Finally got down to writing this post, and hope we’ll reach Calcutta today without stopping en route 😀 😀
When I was around six years old, one day my mother came up to me and told me that we’ll be departing for Calcutta soon, and that she’ll be leaving my brother and me with Raghuvir uncle and Savitri aunty who lived there, for two years. This was shocking and out of the blue! I’d never heard of Calcutta or this uncle and aunty before.
She next explained that the situation was bad at home, and that it was absolutely necessary for her to go to a hostel and study, therefore we had to adjust and stay for two years till she got her degree. After that, we’d all be back to Bangalore and things would be much better than they ever were – we’ll have a bigger house, more money and fewer problems. By then, I was already aware that strange things happened in our family and was getting used to adjusting to them, so I agreed to this also reluctantly.
Next, tickets were booked via Madras on the superfast Coramandel Express. My father would certainly never approve of this plan, so it was to be kept a secret from him till the last minute. When he got to know about it he was very angry, but couldn’t stop us. However, a major obstacle cropped up in our plans thanks to one of my foolish antics (I’ll write about it in another post), we ended up missing Coramandel Express and had to travel instead in an unreserved compartment on the slow East Coast Express.
This long journey in an unreserved compartment was my first experience of utter misery – both physical and mental. I think we spent around two days on the floor of the train, in a coach that was jam-packed with stinking people and that got dirtier and dirtier with time. It was also the first time I experienced insomnia due to worry and anxiety. Somewhere middle of this journey I began to feel that going to Calcutta was not such a great idea after all 🙁 🙁
I did not want to go to there anymore – I liked my friends, my school, my teachers, my classmates back in Bangalore. Why were we leaving it all for this strange and far-off city called Calcutta? Maybe we should go back to Bangalore before things got worse and worse and I decided to speak up my mind. But again for the first time in my life, words came up to my throat, got stuck there and refused to reach my lips.
We finally reached Calcutta. My uncle came to receive us and take us home in a cab. He was tall and thin, much older than my father and looked quite strict. But he gave all of us warm hugs at the station and I wasn’t quite sure what to make of him. On the way to his place in Salt Lake City, he told us about the terrible Calcutta traffic and how it was necessary to depart from home hours in advance to avoid missing trains. We then reached his house and I was visibly impressed with it. It was such a beautiful, big and independent house with a small garden in front, much larger than ours in Bangalore.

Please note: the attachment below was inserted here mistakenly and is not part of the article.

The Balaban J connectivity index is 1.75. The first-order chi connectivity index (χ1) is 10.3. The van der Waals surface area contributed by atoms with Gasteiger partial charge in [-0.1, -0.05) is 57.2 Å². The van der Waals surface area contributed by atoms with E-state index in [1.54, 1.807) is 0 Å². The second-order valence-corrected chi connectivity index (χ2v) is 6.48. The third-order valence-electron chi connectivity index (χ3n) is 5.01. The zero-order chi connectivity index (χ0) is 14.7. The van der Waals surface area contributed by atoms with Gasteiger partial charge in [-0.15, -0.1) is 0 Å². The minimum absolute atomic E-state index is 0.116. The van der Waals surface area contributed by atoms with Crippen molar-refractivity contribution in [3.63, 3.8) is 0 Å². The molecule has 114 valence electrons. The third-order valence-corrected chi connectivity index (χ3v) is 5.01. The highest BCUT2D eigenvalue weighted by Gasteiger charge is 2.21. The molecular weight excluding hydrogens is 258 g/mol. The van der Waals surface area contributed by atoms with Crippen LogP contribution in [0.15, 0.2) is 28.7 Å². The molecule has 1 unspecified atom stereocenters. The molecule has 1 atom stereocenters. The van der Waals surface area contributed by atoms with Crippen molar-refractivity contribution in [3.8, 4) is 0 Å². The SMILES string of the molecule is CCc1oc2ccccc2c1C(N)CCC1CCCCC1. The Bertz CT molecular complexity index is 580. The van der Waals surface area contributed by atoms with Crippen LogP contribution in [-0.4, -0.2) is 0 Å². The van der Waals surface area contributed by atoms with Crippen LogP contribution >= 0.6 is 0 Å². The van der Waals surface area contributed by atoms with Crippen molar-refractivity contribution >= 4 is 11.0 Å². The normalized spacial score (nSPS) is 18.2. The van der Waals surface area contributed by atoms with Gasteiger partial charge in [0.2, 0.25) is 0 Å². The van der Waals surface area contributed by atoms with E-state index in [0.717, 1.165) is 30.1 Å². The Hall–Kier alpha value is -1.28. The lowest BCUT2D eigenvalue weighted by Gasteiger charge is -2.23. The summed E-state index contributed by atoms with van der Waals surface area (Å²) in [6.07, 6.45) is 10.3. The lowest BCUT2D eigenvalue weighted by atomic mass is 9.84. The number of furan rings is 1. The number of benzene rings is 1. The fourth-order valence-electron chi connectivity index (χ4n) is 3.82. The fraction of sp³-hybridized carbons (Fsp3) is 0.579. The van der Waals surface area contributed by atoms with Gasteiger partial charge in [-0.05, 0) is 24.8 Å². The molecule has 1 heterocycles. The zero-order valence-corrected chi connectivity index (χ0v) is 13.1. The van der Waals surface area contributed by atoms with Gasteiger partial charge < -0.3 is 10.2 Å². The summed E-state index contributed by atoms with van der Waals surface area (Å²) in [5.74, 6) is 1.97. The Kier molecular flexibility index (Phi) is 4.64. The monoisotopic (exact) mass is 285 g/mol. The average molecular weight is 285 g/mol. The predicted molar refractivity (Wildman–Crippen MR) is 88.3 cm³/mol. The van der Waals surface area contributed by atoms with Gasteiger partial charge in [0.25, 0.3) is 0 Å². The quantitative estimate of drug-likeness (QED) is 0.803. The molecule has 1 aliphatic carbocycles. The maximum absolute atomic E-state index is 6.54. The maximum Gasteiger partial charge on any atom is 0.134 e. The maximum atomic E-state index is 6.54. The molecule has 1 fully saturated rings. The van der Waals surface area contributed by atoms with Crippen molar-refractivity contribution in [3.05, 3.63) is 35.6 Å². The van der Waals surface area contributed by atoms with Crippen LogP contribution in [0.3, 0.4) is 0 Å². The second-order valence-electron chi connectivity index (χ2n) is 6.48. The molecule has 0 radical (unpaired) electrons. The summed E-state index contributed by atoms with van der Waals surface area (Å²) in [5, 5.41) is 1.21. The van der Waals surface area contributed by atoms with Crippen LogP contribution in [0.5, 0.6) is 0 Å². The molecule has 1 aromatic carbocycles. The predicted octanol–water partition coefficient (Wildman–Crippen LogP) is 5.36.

My aunt came to receive us and she looked like a very simple and traditional woman and I was quite pleased to see her. She had prepared a very tasty lunch for us which we had after freshening up. So it didn’t turn out to be so bad after all. Maybe I could spend two years here without much worry. My uncle and aunt seemed nice enough.
However, I was very, very wrong because I hadn’t yet met the third member in the family – Rukmini ammamma (grandmother in Telugu). She turned out to be one of the few villains in my life and subjected me to the worst forms of verbal and mental abuse for those two years.
She was very unhappy that her son had agreed to take up the responsibility of two small kids who were distant relatives, and she made her displeasure clear whenever possible. She constantly reminded me that I was unwelcome and unwanted in their house. Neither my uncle nor my aunt could openly stand up to her. In fact she had been tormenting my docile aunt (who was her daughter-in-law) since a long time, and I was added to the list of her victims.
Many times I wondered (and still wonder), why people like her are created. They only seem to exist to bring unhappiness and despair into other people’s lives. But till now I’ve not been able to find an answer except that “it’s their nature”.
When I left Bangalore, I was a very confident, boisterous and bossy kind of kid. But after two years with Rukmini ammamma in Calcutta, I ended up very confused – filled with self-doubt and very low self-esteem. Once I returned to Bangalore, I never ever wanted to go back to Calcutta ever and I still never have. But hopefully someday, I’ll muster enough courage to visit the city and spend a few joyous moments there that might help erase some painful memories.
Nevertheless, like it always happens in life, even in those two harrowing years there were some light and joyful moments that I’ll talk about sometime.